History and Current Status of the Houma Indians

History and Current Status of the Houma Indians

Midcontinent American Studies Journal
Volume 6, Number 2 (Fall 1965)
pages 149-163

Ann Fischer
Tulane University

Brewton Berry, in Almost White, reports that there are some 200 groups of “racial orphans” in the United States. Among these, those who have some claim to Indian ancestry are known as “so-called Indians.” This term is apt, for these peoples have a tenuous racial status. Although so called Indians are of mixed ancestry, they emphasize their Indian identity. Mulatto groups, on the other hand, consider their own status to be midway between white and Negro. Both Mulatto and so-called Indian groups may be found today in Louisiana, living in separate, isolated social units. In these Indian groups in Louisiana, there has been consistent strong resistance to identification with Negroes. Whites, Indians and Negroes agree that as a result of this resistance the Indian groups are more deprived than Negroes who live in the same areas. The racial status of these people varies from parish to parish, and migration can often overcome the problems of racial identity.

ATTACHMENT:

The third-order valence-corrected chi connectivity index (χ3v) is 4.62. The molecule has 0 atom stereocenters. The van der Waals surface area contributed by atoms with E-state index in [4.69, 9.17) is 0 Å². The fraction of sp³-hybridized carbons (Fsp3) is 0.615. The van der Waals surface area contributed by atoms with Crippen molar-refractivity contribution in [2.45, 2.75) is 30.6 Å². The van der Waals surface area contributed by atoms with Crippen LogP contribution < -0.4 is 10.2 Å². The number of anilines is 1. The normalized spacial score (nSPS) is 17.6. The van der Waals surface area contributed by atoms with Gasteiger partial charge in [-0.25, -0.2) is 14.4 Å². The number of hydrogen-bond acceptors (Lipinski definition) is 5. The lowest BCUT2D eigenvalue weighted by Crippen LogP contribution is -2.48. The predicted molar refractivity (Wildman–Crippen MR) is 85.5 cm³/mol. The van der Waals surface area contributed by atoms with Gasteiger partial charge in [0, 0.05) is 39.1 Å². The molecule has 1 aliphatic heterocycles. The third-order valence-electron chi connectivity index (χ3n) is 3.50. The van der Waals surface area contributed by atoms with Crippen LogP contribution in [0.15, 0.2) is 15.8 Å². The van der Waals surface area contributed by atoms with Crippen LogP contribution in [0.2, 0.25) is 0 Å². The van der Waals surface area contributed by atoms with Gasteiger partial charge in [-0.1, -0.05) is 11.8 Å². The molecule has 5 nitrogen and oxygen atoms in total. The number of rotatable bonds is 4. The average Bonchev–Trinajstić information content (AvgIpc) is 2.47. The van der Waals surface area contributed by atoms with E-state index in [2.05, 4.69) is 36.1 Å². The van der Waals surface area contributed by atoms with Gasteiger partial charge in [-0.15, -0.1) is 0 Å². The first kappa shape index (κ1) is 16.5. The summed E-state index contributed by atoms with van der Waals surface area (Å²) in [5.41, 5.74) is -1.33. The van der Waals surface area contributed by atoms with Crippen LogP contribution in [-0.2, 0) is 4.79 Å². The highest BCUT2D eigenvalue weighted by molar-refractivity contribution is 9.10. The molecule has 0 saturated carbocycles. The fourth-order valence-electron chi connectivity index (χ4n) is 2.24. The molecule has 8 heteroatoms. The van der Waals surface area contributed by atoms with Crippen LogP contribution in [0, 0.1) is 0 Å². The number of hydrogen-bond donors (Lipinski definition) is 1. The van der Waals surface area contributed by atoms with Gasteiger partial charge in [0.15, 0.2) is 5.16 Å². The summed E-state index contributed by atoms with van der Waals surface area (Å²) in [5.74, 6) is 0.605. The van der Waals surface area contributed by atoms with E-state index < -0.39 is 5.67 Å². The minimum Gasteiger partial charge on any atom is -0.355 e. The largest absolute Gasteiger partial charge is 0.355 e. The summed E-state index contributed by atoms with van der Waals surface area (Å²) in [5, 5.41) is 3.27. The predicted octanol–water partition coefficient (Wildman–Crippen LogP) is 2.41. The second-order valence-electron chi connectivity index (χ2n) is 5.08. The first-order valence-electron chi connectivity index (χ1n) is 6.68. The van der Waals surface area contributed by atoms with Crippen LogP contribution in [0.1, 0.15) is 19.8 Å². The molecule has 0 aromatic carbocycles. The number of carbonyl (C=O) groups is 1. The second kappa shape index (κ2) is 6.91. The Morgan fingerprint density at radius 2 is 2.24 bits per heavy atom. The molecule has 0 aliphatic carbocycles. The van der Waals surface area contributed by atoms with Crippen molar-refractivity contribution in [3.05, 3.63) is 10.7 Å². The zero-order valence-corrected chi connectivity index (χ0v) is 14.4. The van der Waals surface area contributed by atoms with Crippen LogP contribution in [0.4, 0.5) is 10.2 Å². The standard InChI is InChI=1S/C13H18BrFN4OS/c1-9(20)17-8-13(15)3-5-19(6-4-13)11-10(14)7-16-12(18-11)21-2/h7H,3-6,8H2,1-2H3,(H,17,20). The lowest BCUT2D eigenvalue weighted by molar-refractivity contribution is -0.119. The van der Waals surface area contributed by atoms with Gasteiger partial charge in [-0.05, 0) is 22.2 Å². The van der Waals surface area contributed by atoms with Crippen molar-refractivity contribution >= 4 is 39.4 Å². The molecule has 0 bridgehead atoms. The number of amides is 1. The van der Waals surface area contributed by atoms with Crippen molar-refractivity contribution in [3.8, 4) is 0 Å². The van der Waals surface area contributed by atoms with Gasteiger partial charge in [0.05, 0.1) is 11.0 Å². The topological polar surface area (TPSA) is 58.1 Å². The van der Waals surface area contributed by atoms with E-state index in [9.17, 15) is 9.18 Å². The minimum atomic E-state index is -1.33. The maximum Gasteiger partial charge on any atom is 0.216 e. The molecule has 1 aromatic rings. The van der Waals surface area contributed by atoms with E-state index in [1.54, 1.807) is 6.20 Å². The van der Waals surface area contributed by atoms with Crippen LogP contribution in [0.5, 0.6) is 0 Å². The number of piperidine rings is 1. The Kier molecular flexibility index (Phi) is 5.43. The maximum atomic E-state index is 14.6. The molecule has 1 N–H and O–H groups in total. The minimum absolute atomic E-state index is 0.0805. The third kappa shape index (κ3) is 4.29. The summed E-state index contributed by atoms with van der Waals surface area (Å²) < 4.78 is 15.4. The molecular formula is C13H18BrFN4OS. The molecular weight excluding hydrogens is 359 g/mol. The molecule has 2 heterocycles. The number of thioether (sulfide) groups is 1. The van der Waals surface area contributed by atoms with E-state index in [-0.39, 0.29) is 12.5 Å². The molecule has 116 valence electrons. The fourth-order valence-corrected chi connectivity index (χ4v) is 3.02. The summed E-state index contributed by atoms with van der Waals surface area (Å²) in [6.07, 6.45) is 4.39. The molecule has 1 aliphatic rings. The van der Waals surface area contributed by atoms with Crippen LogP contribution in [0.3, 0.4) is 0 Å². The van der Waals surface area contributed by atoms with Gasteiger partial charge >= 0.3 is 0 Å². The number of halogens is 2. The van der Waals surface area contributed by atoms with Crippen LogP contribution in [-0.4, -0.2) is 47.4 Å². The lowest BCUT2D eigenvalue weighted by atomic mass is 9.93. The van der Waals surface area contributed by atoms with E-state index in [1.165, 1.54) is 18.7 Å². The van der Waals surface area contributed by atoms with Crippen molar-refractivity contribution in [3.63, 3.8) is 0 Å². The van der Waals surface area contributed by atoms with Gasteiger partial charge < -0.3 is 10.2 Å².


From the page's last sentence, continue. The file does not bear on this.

The so-called Indians of Louisiana live in settlements which are isolated from the Negro settlements of the same area. Negroes work in the cane fields and usually live in identical unpainted houses in rows perpendicular to the road, surrounded by sugar cane fields. Indians live in houses, often run-down, along the levees in the typical line villages of the bayou country. In many parts of this region white and Indian houses maybe mixed in the line villages, due to the movement of the whites down the line. Negro and Indian housing, on the other hand, is never mixed in the situations which I have observed. Many Indians know no Negroes, and when they compare themselves to any other group it is usually to the white French. They reject the white judgment that they are sexually immoral, pointing out, probably accurately, that the same sexual patterns are common to both groups. It is in sexual behavior and the differences in the standard of living that Indians compare themselves to others. When Indians improve their economic circumstances and these improvements become visible, they feel that the whites resent their successes and think they are not entitled to them…

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